CS 157B Spring 2008

1 / 10

# CS 157B Spring 2008 - PowerPoint PPT Presentation

CS 157B Spring 2008. Prof. Sin Min Lee Presented by Li Ch’i Ooi. Manipulating Information with the Relational Algebra [Ch. 6.1]. Relation is a set of tuples and that each tuple in a relation has the same number and types of attributes. Relational algebra includes : Selection Operators

I am the owner, or an agent authorized to act on behalf of the owner, of the copyrighted work described.

## PowerPoint Slideshow about ' CS 157B Spring 2008' - peggy

Download Policy: Content on the Website is provided to you AS IS for your information and personal use and may not be sold / licensed / shared on other websites without getting consent from its author.While downloading, if for some reason you are not able to download a presentation, the publisher may have deleted the file from their server.

- - - - - - - - - - - - - - - - - - - - - - - - - - E N D - - - - - - - - - - - - - - - - - - - - - - - - - -
Presentation Transcript

### CS 157B Spring 2008

Prof. Sin Min Lee

Presented by Li Ch’iOoi

• Relation is a set of tuples and that each tuple in a relation has the same number and types of attributes. Relational algebra includes :
• Selection Operators
• Projection Operators
• Set Operators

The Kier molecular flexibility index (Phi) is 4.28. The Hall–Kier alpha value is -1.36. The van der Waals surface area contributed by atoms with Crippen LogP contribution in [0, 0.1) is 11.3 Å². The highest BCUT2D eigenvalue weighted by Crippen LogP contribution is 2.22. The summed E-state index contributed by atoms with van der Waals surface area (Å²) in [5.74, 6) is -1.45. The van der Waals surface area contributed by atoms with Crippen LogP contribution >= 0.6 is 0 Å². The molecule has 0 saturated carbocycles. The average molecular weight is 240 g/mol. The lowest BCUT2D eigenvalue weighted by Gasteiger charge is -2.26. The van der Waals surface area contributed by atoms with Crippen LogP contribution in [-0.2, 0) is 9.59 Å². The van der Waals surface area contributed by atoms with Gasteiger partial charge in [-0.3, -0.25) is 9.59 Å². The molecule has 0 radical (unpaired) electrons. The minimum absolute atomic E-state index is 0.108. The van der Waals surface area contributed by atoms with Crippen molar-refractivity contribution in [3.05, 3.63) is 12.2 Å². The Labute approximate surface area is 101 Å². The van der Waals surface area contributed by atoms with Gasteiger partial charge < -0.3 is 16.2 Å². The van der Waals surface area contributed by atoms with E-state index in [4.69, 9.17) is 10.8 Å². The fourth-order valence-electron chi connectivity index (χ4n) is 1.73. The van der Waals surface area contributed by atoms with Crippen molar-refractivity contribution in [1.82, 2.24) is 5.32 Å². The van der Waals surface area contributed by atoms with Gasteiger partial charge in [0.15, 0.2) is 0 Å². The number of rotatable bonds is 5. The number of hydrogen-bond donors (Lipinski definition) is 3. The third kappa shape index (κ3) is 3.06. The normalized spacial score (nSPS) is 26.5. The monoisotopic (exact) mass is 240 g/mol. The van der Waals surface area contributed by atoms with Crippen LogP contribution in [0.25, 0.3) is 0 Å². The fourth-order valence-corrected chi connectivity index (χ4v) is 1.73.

• Join and product Operations
Selection Operators ()
• Reduce the number of tuples in a set by selecting those that satisfy some criteria.
• Example : lastName = ‘Doe’ (Customer) [ Select from Customer where lastName = ‘Doe’ ]

Customer

Projection Operators ()
• Reduce the size of each tuple in a set by eliminating specific attributes.
• Example : lastName, firstNAme (Customer) [ project customer onto (lastName, firstName) ]

Customer

Set Operators (  -)
• Manipulate two similar sets of tuples by combining or comparing.
• Example : Rental  PreviousRental

Rental PreviousRental

Set Operators (  -) ...con’t
• The union of two relations is a relation that contains the set of each tuple that is in at least one of the input relations.
• Partial result of the Rental  PreviousRental
Set Operators (  -) ...con’t
• The intersection of two relations is the set of all tuples that occur in both input relations.
• The intersection of the relations Rental  PreviousRental in the previous example will return an empty set.
• Another example would be the intersection between the video IDs of the two tables.
•  videoId (Rental)   videoId (PrevioutsRental) = Videotapes that are currently rented as well as those that have been rented before.
• The set of all videotapes that have been rented previously but are not currently rented is expressed as follows:

 videoId (PreviousRental) -  videoId (Rental)

Join and Product Operations ()
• Increase the size of each tuple by adding attributes
• The Cartesian product produces a tuple of the new realtion for each combination of one tuple from the left operand and one tuple from the right operand. Example : Employee  TimeCard

Employee TimeCard

Join and Product Operations () ...con’t
• The result of this operation has 30 tuples because there are 5 Employee and 6 TimeCard.
• Partial result of Cartesian product Employee  TimeCard
Join and Product Operations () ...con’t
• A selection of those tuples where Employee.ssn equals TimeCard.ssn can be expressed by :

Employee.ssn = TimeCard.ssn (Employee  TimeCard)

• This type of product is called a join. The join operation puts together related objects from two relations.
• A Natural Join however is defined so that the shared attribute appears only once in the output table.
• Ref. textbook Table 6.6 [natural join] vs Table 6.7 [join]